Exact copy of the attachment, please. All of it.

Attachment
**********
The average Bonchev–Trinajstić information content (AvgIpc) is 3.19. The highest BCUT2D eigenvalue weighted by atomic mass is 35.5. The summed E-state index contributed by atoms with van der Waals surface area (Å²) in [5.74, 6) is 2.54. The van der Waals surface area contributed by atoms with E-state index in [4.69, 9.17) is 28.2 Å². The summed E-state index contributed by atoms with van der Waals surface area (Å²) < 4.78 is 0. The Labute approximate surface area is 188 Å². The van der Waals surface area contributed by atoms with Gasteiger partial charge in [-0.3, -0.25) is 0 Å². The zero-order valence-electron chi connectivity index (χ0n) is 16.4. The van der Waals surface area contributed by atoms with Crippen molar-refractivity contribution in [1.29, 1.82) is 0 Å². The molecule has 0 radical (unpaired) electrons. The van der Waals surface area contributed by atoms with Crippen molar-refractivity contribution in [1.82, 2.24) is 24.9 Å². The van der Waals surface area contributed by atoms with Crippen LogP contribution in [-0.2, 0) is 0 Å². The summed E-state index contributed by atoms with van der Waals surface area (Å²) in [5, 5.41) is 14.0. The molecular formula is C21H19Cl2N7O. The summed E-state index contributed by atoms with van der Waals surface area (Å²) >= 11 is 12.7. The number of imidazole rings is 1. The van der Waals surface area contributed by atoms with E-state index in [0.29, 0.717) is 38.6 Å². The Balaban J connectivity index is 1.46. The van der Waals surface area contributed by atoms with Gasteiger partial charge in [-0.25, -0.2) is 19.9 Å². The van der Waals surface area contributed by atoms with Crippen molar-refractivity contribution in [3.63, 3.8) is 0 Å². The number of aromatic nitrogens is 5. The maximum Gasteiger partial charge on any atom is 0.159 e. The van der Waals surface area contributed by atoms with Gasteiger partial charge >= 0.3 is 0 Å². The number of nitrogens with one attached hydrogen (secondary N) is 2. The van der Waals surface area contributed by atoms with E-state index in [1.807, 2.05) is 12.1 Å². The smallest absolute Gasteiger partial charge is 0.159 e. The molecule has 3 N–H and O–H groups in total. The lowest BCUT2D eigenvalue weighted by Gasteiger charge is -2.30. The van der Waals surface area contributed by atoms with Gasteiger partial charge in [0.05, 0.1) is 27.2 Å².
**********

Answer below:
The average Bonchev–Trinajstić information content (AvgIpc) is 3.19. The highest BCUT2D eigenvalue weighted by atomic mass is 35.5. The summed E-state index contributed by atoms with van der Waals surface area (Å²) in [5.74, 6) is 2.54. The van der Waals surface area contributed by atoms with E-state index in [4.69, 9.17) is 28.2 Å². The summed E-state index contributed by atoms with van der Waals surface area (Å²) < 4.78 is 0. The Labute approximate surface area is 188 Å². The van der Waals surface area contributed by atoms with Gasteiger partial charge in [-0.3, -0.25) is 0 Å². The zero-order valence-electron chi connectivity index (χ0n) is 16.4. The van der Waals surface area contributed by atoms with Crippen molar-refractivity contribution in [1.29, 1.82) is 0 Å². The molecule has 0 radical (unpaired) electrons. The van der Waals surface area contributed by atoms with Crippen molar-refractivity contribution in [1.82, 2.24) is 24.9 Å². The van der Waals surface area contributed by atoms with Crippen LogP contribution in [-0.2, 0) is 0 Å². The summed E-state index contributed by atoms with van der Waals surface area (Å²) in [5, 5.41) is 14.0. The molecular formula is C21H19Cl2N7O. The summed E-state index contributed by atoms with van der Waals surface area (Å²) >= 11 is 12.7. The number of imidazole rings is 1. The van der Waals surface area contributed by atoms with E-state index in [0.29, 0.717) is 38.6 Å². The Balaban J connectivity index is 1.46. The van der Waals surface area contributed by atoms with Gasteiger partial charge in [-0.25, -0.2) is 19.9 Å². The van der Waals surface area contributed by atoms with Crippen molar-refractivity contribution in [3.63, 3.8) is 0 Å². The number of aromatic nitrogens is 5. The maximum Gasteiger partial charge on any atom is 0.159 e. The van der Waals surface area contributed by atoms with Gasteiger partial charge >= 0.3 is 0 Å². The number of nitrogens with one attached hydrogen (secondary N) is 2. The van der Waals surface area contributed by atoms with E-state index in [1.807, 2.05) is 12.1 Å². The smallest absolute Gasteiger partial charge is 0.159 e. The molecule has 3 N–H and O–H groups in total. The lowest BCUT2D eigenvalue weighted by Gasteiger charge is -2.30. The van der Waals surface area contributed by atoms with Gasteiger partial charge in [0.05, 0.1) is 27.2 Å².